I am not persuaded that many of the problems raised about the staffing and the time taken for a company of this kind to develop and become operative could not be solved by taking the Gas Corporation as the basis. We might even solve the problem of the chairmanship, since I understand that the Gas Corporation already has a chairman.

I turn now to the question of depletion policy. Partnership with the BNOC, far from being destructive with respect to its partners, is more likely to be constructive. Again, I return to the question of the specific working interests and knowledge of what is happening in a field. If the BNOC is involved in a working capacity, it is more likely to appreciate the true economic viability of a field than a Government Department is. This is a particularly important factor in the North Sea.

In developing a depletion policy, we have to realise the costs involved in getting the installations into the North Sea in the first place. If we are to produce a field in the North Sea, we are in a different situation from land development or development in shallow offshore waters. A well drilled as an exploration well cannot, in normal circumstances, be used as a production well. It is a write-off. To produce a field, one has to make an enormous initial investment in the form of platform facilities, pipelines and so on. It would be totally wrong of any Government to suggest a depletion policy which did not allow at least that investment to be covered by production.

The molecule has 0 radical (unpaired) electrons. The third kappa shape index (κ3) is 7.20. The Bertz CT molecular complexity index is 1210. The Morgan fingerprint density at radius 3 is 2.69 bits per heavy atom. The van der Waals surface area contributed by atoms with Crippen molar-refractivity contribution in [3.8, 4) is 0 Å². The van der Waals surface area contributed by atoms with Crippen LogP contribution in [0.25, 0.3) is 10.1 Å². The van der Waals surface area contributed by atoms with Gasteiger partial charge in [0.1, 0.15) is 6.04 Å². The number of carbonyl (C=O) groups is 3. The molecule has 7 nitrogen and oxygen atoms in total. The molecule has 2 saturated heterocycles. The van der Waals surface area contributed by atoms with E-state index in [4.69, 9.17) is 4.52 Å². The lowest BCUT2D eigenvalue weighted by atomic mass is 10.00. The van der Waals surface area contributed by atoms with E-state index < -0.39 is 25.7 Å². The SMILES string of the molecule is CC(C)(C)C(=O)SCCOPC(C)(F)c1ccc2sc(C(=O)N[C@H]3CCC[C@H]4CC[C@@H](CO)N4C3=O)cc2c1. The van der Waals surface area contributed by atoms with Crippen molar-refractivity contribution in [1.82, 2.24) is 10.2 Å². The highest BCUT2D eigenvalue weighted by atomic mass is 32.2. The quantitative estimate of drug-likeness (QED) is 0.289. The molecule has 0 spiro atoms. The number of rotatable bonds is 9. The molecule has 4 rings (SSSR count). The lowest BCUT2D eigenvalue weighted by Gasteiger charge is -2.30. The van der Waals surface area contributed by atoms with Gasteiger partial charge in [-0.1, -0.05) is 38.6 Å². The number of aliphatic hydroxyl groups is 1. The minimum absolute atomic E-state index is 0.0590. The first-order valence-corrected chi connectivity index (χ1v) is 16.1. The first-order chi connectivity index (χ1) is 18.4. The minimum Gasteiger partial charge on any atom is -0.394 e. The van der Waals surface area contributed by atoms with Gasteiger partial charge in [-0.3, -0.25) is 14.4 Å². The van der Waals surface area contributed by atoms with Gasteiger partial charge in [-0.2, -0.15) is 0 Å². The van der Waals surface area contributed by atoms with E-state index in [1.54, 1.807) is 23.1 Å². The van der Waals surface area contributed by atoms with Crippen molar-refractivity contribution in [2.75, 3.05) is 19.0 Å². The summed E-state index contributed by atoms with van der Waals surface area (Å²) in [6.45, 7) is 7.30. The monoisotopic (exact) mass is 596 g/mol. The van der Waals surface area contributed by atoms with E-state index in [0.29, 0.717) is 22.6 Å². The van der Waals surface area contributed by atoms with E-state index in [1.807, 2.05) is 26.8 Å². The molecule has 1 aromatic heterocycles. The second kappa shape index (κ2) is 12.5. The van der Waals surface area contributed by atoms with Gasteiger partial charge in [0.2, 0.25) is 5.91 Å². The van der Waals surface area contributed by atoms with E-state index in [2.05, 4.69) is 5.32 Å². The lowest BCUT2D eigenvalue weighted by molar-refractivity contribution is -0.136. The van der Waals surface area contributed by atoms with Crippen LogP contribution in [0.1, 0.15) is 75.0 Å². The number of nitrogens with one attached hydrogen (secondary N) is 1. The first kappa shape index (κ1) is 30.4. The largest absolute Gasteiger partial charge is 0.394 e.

I do not expect that this Government would suggest such a thing. But it puts a constraint upon depletion policy at a very early stage because if an oil company is to make the enormous investment ready it has to have an assurance that the field will be produced at an economic rate. If the BNOC is involved and is itself a partner to the companies, I believe that there is a much better chance of the Department's getting a thoroughly accurate assessment of the true economics than there would be if it were purely a matter of civil servants, however able, making that decision.